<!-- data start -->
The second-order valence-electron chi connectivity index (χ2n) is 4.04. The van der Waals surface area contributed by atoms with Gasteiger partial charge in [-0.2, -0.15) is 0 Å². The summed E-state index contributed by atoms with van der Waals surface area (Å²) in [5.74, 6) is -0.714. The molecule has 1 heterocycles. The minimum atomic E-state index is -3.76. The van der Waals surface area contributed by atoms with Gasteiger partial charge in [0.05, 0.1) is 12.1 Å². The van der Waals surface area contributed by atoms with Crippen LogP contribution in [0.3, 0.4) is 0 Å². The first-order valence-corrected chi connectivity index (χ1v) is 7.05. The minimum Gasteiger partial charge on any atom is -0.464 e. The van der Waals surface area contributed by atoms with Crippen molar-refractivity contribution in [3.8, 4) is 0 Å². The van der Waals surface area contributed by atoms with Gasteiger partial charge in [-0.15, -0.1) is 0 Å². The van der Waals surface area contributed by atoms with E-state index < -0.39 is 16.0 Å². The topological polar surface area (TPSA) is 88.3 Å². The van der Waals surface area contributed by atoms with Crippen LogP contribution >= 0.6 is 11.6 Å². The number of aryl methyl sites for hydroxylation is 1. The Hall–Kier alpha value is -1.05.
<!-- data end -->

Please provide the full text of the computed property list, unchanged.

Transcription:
The second-order valence-electron chi connectivity index (χ2n) is 4.04. The van der Waals surface area contributed by atoms with Gasteiger partial charge in [-0.2, -0.15) is 0 Å². The summed E-state index contributed by atoms with van der Waals surface area (Å²) in [5.74, 6) is -0.714. The molecule has 1 heterocycles. The minimum atomic E-state index is -3.76. The van der Waals surface area contributed by atoms with Gasteiger partial charge in [0.05, 0.1) is 12.1 Å². The van der Waals surface area contributed by atoms with Crippen LogP contribution in [0.3, 0.4) is 0 Å². The first-order valence-corrected chi connectivity index (χ1v) is 7.05. The minimum Gasteiger partial charge on any atom is -0.464 e. The van der Waals surface area contributed by atoms with Crippen molar-refractivity contribution in [3.8, 4) is 0 Å². The van der Waals surface area contributed by atoms with Gasteiger partial charge in [-0.15, -0.1) is 0 Å². The van der Waals surface area contributed by atoms with E-state index < -0.39 is 16.0 Å². The topological polar surface area (TPSA) is 88.3 Å². The van der Waals surface area contributed by atoms with Crippen LogP contribution >= 0.6 is 11.6 Å². The number of aryl methyl sites for hydroxylation is 1. The Hall–Kier alpha value is -1.05.